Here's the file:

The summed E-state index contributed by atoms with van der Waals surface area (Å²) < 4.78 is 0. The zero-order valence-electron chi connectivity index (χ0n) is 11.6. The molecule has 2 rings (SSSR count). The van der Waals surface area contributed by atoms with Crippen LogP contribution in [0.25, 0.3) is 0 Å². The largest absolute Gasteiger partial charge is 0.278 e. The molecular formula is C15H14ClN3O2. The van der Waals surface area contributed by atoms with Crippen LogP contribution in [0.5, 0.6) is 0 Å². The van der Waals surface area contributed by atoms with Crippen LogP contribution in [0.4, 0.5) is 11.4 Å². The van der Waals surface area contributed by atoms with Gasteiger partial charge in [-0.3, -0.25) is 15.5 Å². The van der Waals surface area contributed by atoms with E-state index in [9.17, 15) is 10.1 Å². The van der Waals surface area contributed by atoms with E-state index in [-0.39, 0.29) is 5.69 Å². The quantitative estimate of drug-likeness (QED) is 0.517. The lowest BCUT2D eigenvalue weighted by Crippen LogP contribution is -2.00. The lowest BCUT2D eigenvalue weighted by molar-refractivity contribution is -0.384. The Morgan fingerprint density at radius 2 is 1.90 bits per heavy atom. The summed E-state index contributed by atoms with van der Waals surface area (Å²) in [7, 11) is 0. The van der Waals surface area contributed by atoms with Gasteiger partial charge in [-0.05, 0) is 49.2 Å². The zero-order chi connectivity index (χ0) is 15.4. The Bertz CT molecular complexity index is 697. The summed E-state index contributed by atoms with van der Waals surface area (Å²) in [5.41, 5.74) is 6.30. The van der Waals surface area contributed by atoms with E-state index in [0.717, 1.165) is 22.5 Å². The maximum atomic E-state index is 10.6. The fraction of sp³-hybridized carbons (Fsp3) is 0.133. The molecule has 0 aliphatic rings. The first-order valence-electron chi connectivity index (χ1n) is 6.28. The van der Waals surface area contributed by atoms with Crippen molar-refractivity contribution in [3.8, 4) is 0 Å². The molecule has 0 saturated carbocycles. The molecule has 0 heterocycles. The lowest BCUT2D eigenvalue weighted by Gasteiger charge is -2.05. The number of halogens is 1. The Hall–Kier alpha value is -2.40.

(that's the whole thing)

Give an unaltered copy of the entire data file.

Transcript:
The summed E-state index contributed by atoms with van der Waals surface area (Å²) < 4.78 is 0. The zero-order valence-electron chi connectivity index (χ0n) is 11.6. The molecule has 2 rings (SSSR count). The van der Waals surface area contributed by atoms with Crippen LogP contribution in [0.25, 0.3) is 0 Å². The largest absolute Gasteiger partial charge is 0.278 e. The molecular formula is C15H14ClN3O2. The van der Waals surface area contributed by atoms with Crippen LogP contribution in [0.5, 0.6) is 0 Å². The van der Waals surface area contributed by atoms with Crippen LogP contribution in [0.4, 0.5) is 11.4 Å². The van der Waals surface area contributed by atoms with Gasteiger partial charge in [-0.3, -0.25) is 15.5 Å². The van der Waals surface area contributed by atoms with E-state index in [9.17, 15) is 10.1 Å². The van der Waals surface area contributed by atoms with E-state index in [-0.39, 0.29) is 5.69 Å². The quantitative estimate of drug-likeness (QED) is 0.517. The lowest BCUT2D eigenvalue weighted by Crippen LogP contribution is -2.00. The lowest BCUT2D eigenvalue weighted by molar-refractivity contribution is -0.384. The Morgan fingerprint density at radius 2 is 1.90 bits per heavy atom. The summed E-state index contributed by atoms with van der Waals surface area (Å²) in [7, 11) is 0. The van der Waals surface area contributed by atoms with Gasteiger partial charge in [-0.05, 0) is 49.2 Å². The zero-order chi connectivity index (χ0) is 15.4. The Bertz CT molecular complexity index is 697. The summed E-state index contributed by atoms with van der Waals surface area (Å²) in [5.41, 5.74) is 6.30. The van der Waals surface area contributed by atoms with E-state index in [0.717, 1.165) is 22.5 Å². The maximum atomic E-state index is 10.6. The fraction of sp³-hybridized carbons (Fsp3) is 0.133. The molecule has 0 aliphatic rings. The first-order valence-electron chi connectivity index (χ1n) is 6.28. The van der Waals surface area contributed by atoms with Crippen molar-refractivity contribution in [3.8, 4) is 0 Å². The molecule has 0 saturated carbocycles. The molecule has 0 heterocycles. The lowest BCUT2D eigenvalue weighted by Gasteiger charge is -2.05. The number of halogens is 1. The Hall–Kier alpha value is -2.40.